Cormac Russell of the renowned Asset Based Community Development Institute (and by his own admission ‘a social media newbie’) asked whether people were suggesting that online communication augments, replaces or substitutes “knee to knee connections”. [I have to admit, I do like ‘knee to knee’…will have to adopt that one!]
This followed a lively debate in the comments on my earlier blog on communication and the community organisers programme.
Cormac’s question is an important one and I thought it warranted a quick blog in response in it’s own right….so here goes. [Part two of my response to recent community organising debate will have to wait!]
Nothing replaces face to face (or from now on, knee to knee!) communication. It’s the basis of society and civilisation and has been since, well, since we invited language. Social media is not and cannot be a replacement to the benefits of meeting to chew over the fat with each other. However I strongly believe that social media does bring something new to the party…
1) Social media allows us to communicate with people we cannot meet face to face with. It allows people to interact who otherwise would not be able to, or may not even know. The comments from Garry Garrilla are very interesting and add things to the debate I would otherwise not have known. I’ve never met Garry…I don’t even know who he is or where he lives. Clearly debating online has enhanced my experience by allowing me to connect with others with similar interests.
2) Another thing I think that social media does to enhance debate and complement discussions in person, is the fact that (for the most part) it takes place ‘in the open’. Even if people wish not to post comments and directly participate in the debate, it allows them to follow what others are saying. This obviously gives a degree of transparency that would otherwise be impossible – a report of a meeting, event or discussion, is not the same as it is always produced through the eyes of the author. It offers more than transparency though, as it also provides a record of what people said that can (and should!) be used to hold them to account.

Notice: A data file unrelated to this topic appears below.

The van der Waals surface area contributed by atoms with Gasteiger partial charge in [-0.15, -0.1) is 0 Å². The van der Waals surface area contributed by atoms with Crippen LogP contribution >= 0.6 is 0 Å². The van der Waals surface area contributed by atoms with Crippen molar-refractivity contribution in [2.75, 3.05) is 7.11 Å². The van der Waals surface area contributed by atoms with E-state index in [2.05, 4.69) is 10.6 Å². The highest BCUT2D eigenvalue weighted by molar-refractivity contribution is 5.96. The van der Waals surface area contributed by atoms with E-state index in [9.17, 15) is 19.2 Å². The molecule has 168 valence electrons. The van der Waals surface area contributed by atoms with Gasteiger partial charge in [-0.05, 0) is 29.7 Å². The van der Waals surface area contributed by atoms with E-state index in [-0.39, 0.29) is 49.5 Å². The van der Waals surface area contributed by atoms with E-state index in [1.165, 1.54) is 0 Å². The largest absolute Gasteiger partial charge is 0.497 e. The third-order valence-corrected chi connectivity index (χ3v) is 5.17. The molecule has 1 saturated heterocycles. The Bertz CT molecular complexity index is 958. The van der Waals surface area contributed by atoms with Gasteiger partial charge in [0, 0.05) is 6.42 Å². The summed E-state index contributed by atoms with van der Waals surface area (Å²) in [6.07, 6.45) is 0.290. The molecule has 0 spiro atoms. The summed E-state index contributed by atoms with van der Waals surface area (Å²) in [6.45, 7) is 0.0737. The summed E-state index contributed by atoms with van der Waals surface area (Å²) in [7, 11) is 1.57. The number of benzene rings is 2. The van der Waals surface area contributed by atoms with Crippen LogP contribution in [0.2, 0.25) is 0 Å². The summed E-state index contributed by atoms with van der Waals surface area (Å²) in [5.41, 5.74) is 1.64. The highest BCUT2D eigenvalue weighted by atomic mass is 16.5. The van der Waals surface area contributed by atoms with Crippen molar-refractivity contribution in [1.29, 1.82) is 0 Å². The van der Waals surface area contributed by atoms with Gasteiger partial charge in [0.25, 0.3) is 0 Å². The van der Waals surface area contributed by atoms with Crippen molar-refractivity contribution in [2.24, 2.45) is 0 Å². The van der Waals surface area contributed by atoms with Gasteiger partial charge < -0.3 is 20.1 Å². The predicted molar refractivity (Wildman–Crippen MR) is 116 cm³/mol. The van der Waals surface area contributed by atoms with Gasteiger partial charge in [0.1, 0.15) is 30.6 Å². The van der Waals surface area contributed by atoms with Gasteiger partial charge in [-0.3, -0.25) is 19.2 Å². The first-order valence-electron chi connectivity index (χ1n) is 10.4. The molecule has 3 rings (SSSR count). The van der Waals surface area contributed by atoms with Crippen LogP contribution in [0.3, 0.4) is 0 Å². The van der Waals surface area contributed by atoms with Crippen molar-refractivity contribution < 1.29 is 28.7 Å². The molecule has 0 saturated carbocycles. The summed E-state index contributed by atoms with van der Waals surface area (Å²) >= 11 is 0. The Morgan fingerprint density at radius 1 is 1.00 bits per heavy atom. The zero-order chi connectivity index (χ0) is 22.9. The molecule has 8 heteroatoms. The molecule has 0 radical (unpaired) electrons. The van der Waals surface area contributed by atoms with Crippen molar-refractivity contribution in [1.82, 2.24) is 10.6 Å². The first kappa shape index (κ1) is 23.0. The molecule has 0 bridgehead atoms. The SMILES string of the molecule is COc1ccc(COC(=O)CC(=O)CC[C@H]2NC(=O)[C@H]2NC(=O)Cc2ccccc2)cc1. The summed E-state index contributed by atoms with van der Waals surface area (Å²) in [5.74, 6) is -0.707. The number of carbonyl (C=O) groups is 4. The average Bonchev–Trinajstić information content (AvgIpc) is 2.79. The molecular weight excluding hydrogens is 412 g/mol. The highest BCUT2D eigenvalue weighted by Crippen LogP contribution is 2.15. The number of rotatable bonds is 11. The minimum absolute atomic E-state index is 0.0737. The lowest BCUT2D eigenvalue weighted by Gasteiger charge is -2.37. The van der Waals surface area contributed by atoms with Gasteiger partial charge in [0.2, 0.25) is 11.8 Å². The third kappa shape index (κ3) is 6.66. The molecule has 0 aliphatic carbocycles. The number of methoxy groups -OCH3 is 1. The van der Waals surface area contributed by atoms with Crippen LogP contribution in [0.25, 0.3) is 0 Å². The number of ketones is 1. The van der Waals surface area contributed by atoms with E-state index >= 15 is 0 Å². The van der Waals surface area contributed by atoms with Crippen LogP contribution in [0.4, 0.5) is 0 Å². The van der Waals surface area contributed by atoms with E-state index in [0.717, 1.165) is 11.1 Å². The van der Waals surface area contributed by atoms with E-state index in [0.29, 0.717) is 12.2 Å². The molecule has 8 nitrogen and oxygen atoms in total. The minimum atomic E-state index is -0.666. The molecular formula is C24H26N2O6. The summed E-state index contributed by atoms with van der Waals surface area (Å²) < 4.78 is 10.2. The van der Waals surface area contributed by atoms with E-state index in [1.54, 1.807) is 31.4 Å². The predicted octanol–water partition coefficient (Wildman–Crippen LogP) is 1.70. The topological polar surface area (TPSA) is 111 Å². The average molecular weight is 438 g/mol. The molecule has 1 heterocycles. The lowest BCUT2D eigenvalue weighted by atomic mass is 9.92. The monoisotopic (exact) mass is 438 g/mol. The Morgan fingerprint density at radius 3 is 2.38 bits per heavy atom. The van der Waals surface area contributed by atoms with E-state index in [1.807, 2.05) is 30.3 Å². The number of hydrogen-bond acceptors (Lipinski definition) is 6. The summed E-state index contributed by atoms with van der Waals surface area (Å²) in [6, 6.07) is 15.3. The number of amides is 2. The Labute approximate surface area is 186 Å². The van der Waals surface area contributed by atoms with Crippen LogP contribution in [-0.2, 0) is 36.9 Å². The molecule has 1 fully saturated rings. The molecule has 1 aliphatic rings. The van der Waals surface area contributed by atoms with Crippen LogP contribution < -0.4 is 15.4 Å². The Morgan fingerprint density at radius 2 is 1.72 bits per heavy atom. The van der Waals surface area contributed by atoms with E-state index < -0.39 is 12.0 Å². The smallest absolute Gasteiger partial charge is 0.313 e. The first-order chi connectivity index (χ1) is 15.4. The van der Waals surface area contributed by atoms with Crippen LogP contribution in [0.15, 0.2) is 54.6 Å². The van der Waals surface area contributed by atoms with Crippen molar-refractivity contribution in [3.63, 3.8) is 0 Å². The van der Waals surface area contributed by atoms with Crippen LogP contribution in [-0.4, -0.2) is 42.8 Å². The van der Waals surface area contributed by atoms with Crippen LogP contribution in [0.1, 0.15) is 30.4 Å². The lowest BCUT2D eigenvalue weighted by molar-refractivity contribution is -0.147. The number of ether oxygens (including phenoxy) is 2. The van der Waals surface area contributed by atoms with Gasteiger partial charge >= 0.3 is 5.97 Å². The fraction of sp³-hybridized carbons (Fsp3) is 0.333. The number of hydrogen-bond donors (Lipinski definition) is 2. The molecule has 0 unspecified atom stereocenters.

3) Online may be a neat way to describe all the internet has to offer, but it’s not really a single thing….and that’s another thing I like about social media. The current debate about community organisers has taken place across numerous blogs, on twitter, via email (I speak for myself here), on Nings and no doubt countless other platforms. Some is instant and conducted in realtime – much like a conversation – others are more linear….one person posts something, and then later someone else responds. And others still, mix the two. As anyone with even a cursory interest in participation will know, people like to participate in different ways and through different methods. This is as true for online participation as it is for offline participation. So, the fact that social media adds numerous different platforms and styles of communication is great.
Of course social media cannot replace face to face contact, but it can, augment it and enhance it. When I meet someone who’s participated in this recent discussion, we will pick up where the online discussion left off. Then, afterwards we will no doubt return to online interaction – probably involving a range of other people.
We don’t yet know, as Clay Shirky has eloquently said in ‘Here Comes Everybody’, what the implications of all this technological development are on society. But I for one, am determined to give it a go and see how we can use it and have fun finding out!